Massive (Very Large) MIMO Systems
Multiple-antenna (MIMO) technology is becoming mature for wireless communications and has been incorporated into wireless broadband standards like LTE and Wi-Fi. Basically, the more antennas the transmitter/receiver is equipped with, the more the possible signal paths and the better the performance in terms of data rate and link reliability. The price to pay is increased complexity of the hardware (number of RF amplifier frontends) and the complexity and energy consumption of the signal processing at both ends.
Massive MIMO (also known as Large-Scale Antenna Systems, Very Large MIMO, Hyper MIMO, Full-Dimension MIMO and ARGOS) makes a clean break with current practice through the use of a very large number of service antennas (e.g., hundreds or thousands) that are operated fully coherently and adaptively. Extra antennas help by focusing the transmission and reception of signal energy into ever-smaller regions of space. This brings huge improvements in throughput and energy efficiency, in particularly when combined with simultaneous scheduling of a large number of user terminals (e.g., tens or hundreds). Massive MIMO was originally envisioned for time division duplex (TDD) operation, but can potentially be applied also in frequency division duplex (FDD) operation.
Other benefits of massive MIMO include the extensive use of inexpensive low-power components, reduced latency, simplification of the media access control (MAC) layer, and robustness to interference and intentional jamming. The anticipated throughput depends on the propagation environment providing asymptotically orthogonal channels to the terminals, and experiments have so far not disclosed any limitations in this regard. While massive MIMO renders many traditional research problems irrelevant, it uncovers entirely new problems that urgently need attention; for example, the challenge of making many low-cost low-precision components work effectively together, the need for efficient acquisition scheme for channel state information, resource allocation for newly-joined terminals, the exploitation of extra degrees of freedom provided by an excess of service antennas, reducing internal power consumption to achieve total energy efficiency reductions, and finding new deployment scenarios.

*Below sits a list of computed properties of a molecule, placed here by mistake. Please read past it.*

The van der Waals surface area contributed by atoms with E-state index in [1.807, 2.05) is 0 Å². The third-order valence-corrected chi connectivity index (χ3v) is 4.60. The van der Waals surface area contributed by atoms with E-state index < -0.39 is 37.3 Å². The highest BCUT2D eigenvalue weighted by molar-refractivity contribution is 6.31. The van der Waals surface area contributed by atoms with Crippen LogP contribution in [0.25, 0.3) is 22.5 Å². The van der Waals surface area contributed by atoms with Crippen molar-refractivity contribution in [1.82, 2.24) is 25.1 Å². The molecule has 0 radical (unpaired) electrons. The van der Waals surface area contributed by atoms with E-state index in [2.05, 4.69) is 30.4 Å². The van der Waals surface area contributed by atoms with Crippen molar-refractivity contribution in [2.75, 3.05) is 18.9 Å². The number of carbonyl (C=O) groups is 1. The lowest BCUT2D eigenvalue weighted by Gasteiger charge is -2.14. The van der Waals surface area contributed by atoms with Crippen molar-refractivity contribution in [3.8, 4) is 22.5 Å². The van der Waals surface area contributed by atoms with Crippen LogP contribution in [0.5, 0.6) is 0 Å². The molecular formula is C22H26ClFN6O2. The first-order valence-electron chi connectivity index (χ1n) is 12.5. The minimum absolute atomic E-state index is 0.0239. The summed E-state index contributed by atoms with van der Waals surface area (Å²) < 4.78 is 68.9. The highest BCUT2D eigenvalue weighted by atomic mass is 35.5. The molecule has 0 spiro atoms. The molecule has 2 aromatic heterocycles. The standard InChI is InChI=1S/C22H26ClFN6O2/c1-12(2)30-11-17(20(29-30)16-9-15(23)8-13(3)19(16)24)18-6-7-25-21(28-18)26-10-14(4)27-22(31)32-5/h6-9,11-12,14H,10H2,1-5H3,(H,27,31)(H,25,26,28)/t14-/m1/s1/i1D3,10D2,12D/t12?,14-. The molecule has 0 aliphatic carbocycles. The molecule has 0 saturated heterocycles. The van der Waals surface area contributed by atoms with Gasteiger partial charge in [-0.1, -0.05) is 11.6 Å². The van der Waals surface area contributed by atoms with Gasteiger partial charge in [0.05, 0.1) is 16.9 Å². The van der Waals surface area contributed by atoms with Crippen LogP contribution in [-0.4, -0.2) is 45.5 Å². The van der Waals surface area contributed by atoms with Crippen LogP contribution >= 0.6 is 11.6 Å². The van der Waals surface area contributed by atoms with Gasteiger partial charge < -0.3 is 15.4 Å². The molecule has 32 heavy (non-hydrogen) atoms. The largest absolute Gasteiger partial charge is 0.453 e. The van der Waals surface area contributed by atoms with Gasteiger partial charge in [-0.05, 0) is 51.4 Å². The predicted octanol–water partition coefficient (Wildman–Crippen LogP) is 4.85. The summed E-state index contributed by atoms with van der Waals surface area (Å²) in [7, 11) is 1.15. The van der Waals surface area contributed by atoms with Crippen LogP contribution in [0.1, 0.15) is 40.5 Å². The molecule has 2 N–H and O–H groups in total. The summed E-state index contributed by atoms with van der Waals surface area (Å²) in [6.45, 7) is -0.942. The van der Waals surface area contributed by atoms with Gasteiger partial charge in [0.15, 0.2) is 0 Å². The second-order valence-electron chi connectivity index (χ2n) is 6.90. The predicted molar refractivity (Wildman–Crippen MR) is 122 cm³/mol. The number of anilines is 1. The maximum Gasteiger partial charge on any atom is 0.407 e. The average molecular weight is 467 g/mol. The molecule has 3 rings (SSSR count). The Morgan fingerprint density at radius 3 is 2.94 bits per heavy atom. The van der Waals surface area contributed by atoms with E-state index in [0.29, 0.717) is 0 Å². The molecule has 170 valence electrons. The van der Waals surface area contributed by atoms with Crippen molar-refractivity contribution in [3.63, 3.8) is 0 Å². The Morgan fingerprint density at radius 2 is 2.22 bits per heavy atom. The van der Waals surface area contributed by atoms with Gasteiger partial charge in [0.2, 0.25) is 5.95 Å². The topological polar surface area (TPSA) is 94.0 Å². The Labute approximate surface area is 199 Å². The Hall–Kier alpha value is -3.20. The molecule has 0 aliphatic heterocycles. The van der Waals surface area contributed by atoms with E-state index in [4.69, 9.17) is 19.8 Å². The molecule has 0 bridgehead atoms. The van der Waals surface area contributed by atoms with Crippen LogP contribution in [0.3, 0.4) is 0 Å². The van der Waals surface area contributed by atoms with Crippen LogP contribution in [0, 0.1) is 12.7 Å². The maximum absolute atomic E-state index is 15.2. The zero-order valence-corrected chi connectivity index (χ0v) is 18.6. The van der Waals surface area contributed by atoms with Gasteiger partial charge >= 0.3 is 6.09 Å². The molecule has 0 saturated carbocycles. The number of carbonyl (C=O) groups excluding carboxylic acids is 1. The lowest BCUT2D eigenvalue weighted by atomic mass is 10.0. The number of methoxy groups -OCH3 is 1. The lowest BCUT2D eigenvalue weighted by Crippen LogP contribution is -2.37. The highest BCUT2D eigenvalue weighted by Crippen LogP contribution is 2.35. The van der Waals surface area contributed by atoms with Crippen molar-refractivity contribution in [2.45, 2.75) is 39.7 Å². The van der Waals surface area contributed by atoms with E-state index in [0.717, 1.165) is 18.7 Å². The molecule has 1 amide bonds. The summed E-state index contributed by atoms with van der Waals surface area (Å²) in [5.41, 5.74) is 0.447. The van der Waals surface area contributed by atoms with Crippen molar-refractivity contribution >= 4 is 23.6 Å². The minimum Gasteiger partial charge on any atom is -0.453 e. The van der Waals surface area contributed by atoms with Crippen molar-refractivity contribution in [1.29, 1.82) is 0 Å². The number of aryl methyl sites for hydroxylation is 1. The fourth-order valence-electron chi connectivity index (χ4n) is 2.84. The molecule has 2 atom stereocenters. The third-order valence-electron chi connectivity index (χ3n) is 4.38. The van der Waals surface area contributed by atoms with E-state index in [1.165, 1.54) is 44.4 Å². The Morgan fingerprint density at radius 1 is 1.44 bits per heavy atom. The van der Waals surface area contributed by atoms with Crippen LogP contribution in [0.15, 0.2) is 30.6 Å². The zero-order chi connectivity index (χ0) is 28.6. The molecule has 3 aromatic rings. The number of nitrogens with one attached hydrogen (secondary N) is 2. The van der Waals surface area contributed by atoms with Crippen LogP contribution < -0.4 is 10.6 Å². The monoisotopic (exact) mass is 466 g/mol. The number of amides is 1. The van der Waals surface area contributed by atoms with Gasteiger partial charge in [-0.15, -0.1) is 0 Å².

On this page we provide lists of research papers in the emerging area of very large MIMO systems. The intention is to list some key papers that address different research problems that appear in massive MIMO. These lists might serve as an accessible entry-point for those who want to study this field.
This massive MIMO info-point has grown out from a literature survey website originally created and hosted by the communication systems group at Linköping University. The page is now maintained by the FP7-MAMMOET project.